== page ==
A small query – why do other tracer gangs steal the cargo and deliver it themselves? Why do they not just steal the payment, rather than having to do the work as well? Because surely payment has already been made – they wouldn’t receive anything else for delivering the cargo, would they? This seemed like something of a plot hole to me, so perhaps there needs to be an explanation for this. Perhaps something like half of payment is made on commission, half on delivery? Although would a client pay another gang knowing it had been stolen from the original tracer gang?

Professional mini critique for Eton Rifle by Chris Campbell

Congratulations on being well rated by your writing peers at YouWriteOn. I enjoyed reading your short story. McGregor is an engaging protagonist and one the reader instantly roots for. It’s a simple tale of two men of opposite characters and backgrounds, pitted against each other. While you keep the reader guessing to the end, I was expecting there to be a bit more complexity to your story, as the ending did feel a little underwhelming.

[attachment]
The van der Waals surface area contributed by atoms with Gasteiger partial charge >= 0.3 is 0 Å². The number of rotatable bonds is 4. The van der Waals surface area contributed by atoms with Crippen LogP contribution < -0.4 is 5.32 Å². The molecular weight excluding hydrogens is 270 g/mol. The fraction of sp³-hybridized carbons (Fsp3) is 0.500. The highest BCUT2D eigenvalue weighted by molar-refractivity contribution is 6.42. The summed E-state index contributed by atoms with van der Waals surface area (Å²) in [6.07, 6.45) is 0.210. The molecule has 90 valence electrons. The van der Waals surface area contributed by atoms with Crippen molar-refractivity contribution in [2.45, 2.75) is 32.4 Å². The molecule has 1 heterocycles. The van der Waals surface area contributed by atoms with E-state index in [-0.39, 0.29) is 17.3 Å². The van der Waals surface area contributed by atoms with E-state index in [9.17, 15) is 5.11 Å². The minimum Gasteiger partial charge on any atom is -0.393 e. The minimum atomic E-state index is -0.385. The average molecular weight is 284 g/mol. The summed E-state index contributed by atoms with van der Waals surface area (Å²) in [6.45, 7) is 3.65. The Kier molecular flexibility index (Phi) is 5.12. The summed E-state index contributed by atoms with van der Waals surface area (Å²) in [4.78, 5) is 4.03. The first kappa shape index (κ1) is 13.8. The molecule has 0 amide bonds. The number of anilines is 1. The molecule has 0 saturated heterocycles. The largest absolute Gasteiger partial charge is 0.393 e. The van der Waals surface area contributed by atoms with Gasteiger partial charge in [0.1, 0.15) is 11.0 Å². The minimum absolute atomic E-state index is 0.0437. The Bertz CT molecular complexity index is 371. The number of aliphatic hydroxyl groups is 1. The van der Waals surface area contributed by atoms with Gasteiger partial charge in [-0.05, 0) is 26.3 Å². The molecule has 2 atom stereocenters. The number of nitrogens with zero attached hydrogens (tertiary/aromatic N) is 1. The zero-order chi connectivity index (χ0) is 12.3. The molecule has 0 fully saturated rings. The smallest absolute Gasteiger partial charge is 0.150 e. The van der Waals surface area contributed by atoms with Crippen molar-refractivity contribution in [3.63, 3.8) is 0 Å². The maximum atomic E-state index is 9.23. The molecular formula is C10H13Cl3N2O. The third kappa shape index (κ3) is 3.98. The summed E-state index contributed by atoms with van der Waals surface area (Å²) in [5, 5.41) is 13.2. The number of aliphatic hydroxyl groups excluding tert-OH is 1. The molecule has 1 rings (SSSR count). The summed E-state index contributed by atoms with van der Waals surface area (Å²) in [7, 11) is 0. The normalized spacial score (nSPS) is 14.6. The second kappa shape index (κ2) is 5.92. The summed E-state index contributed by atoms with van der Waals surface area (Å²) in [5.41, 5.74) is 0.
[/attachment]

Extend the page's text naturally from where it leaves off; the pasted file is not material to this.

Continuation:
The introduction of Constable Reid also felt rather jarring. She only appears right at the end of your story, yet there are two lengthy paragraphs dedicated to detailing her and her career. On first reading I thought a page of another book entirely had found its way into the YouWriteOn link! I think this section could be cut, and move straight into the scene with her cautioning Curtis, so the narrative flows better.

Editor Natalie Braine
ProfessionalCritique
 20 Jul 2013, 14:17 #170035 Reply To Post
Orion Editor review of Lilith Express

As always, I've done this in Word with track changes, see attachment to this post. Most of my thoughts are in the comments, but I'll make a few general points. Please bear in mind that I've only read the first section, so I may well raise questions that you answer yourself in the later parts of the book.

I enjoyed this very much. There's very little to say about the prose, which is largely clean, although there are a few places where the tenses get a little muddled. Hardly any typos, which is nice. I like Grandpa, and it's obvious that something odd is going on around him. Perhaps some of the sentences are a little short and clipped in the descriptive text, as you seem to be aiming this at a teen audience? They can probably cope with a little more complexity, but that's only a gut feeling, and there's nothing wrong with the way you've written this.